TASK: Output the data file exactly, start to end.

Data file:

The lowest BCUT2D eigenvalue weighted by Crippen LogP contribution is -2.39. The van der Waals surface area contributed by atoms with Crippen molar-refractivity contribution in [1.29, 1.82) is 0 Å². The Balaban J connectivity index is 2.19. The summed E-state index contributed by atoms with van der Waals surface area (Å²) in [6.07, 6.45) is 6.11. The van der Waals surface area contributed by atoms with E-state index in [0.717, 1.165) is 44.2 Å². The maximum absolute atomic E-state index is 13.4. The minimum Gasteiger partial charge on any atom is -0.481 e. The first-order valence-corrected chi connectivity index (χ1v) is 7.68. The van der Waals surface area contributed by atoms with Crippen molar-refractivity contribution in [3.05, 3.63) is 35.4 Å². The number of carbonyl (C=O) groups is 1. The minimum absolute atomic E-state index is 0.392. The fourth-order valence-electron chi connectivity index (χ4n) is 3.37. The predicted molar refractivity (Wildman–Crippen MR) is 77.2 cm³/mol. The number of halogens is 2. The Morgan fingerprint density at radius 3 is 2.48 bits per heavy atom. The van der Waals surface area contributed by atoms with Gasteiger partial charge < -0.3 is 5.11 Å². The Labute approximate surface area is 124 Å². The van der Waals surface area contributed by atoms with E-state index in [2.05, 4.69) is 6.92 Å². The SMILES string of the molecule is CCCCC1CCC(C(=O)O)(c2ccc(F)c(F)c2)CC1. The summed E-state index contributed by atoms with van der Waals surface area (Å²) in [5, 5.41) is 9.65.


The lowest BCUT2D eigenvalue weighted by Crippen LogP contribution is -2.39. The van der Waals surface area contributed by atoms with Crippen molar-refractivity contribution in [1.29, 1.82) is 0 Å². The Balaban J connectivity index is 2.19. The summed E-state index contributed by atoms with van der Waals surface area (Å²) in [6.07, 6.45) is 6.11. The van der Waals surface area contributed by atoms with E-state index in [0.717, 1.165) is 44.2 Å². The maximum absolute atomic E-state index is 13.4. The minimum Gasteiger partial charge on any atom is -0.481 e. The first-order valence-corrected chi connectivity index (χ1v) is 7.68. The van der Waals surface area contributed by atoms with Crippen molar-refractivity contribution in [3.05, 3.63) is 35.4 Å². The number of carbonyl (C=O) groups is 1. The minimum absolute atomic E-state index is 0.392. The fourth-order valence-electron chi connectivity index (χ4n) is 3.37. The predicted molar refractivity (Wildman–Crippen MR) is 77.2 cm³/mol. The number of halogens is 2. The Morgan fingerprint density at radius 3 is 2.48 bits per heavy atom. The van der Waals surface area contributed by atoms with Gasteiger partial charge < -0.3 is 5.11 Å². The Labute approximate surface area is 124 Å². The van der Waals surface area contributed by atoms with E-state index in [2.05, 4.69) is 6.92 Å². The SMILES string of the molecule is CCCCC1CCC(C(=O)O)(c2ccc(F)c(F)c2)CC1. The summed E-state index contributed by atoms with van der Waals surface area (Å²) in [5, 5.41) is 9.65.